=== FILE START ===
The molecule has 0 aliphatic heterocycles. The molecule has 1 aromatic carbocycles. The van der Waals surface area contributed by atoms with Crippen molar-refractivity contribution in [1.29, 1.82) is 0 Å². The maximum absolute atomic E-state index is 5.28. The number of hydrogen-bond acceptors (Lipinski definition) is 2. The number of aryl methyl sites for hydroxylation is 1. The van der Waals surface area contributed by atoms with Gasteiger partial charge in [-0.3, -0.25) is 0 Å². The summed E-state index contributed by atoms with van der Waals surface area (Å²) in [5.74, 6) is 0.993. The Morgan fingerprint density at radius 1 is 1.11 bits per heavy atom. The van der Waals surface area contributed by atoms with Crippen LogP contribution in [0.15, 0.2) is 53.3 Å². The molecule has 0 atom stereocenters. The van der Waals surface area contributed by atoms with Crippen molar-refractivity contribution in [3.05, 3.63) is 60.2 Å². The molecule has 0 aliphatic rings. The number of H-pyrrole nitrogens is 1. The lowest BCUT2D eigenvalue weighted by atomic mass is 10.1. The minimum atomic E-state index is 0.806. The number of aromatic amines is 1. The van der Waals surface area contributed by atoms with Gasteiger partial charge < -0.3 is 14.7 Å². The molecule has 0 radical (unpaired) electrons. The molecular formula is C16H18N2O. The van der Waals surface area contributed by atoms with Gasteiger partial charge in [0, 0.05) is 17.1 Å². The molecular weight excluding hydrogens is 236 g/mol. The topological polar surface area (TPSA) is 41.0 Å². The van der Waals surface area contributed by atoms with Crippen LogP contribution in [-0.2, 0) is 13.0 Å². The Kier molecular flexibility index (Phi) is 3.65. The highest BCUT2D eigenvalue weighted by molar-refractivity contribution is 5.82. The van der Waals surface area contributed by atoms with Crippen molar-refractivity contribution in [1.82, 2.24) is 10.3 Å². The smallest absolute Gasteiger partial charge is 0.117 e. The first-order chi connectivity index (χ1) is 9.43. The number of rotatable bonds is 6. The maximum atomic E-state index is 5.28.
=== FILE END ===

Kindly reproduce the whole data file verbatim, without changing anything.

The molecule has 0 aliphatic heterocycles. The molecule has 1 aromatic carbocycles. The van der Waals surface area contributed by atoms with Crippen molar-refractivity contribution in [1.29, 1.82) is 0 Å². The maximum absolute atomic E-state index is 5.28. The number of hydrogen-bond acceptors (Lipinski definition) is 2. The number of aryl methyl sites for hydroxylation is 1. The van der Waals surface area contributed by atoms with Gasteiger partial charge in [-0.3, -0.25) is 0 Å². The summed E-state index contributed by atoms with van der Waals surface area (Å²) in [5.74, 6) is 0.993. The Morgan fingerprint density at radius 1 is 1.11 bits per heavy atom. The van der Waals surface area contributed by atoms with Crippen LogP contribution in [0.15, 0.2) is 53.3 Å². The molecule has 0 atom stereocenters. The van der Waals surface area contributed by atoms with Crippen molar-refractivity contribution in [3.05, 3.63) is 60.2 Å². The molecule has 0 aliphatic rings. The number of H-pyrrole nitrogens is 1. The lowest BCUT2D eigenvalue weighted by atomic mass is 10.1. The minimum atomic E-state index is 0.806. The number of aromatic amines is 1. The van der Waals surface area contributed by atoms with Gasteiger partial charge < -0.3 is 14.7 Å². The molecule has 0 radical (unpaired) electrons. The molecular formula is C16H18N2O. The van der Waals surface area contributed by atoms with Gasteiger partial charge in [0, 0.05) is 17.1 Å². The molecular weight excluding hydrogens is 236 g/mol. The topological polar surface area (TPSA) is 41.0 Å². The van der Waals surface area contributed by atoms with Crippen LogP contribution in [-0.2, 0) is 13.0 Å². The Kier molecular flexibility index (Phi) is 3.65. The highest BCUT2D eigenvalue weighted by molar-refractivity contribution is 5.82. The van der Waals surface area contributed by atoms with Crippen molar-refractivity contribution in [1.82, 2.24) is 10.3 Å². The smallest absolute Gasteiger partial charge is 0.117 e. The first-order chi connectivity index (χ1) is 9.43. The number of rotatable bonds is 6. The maximum atomic E-state index is 5.28.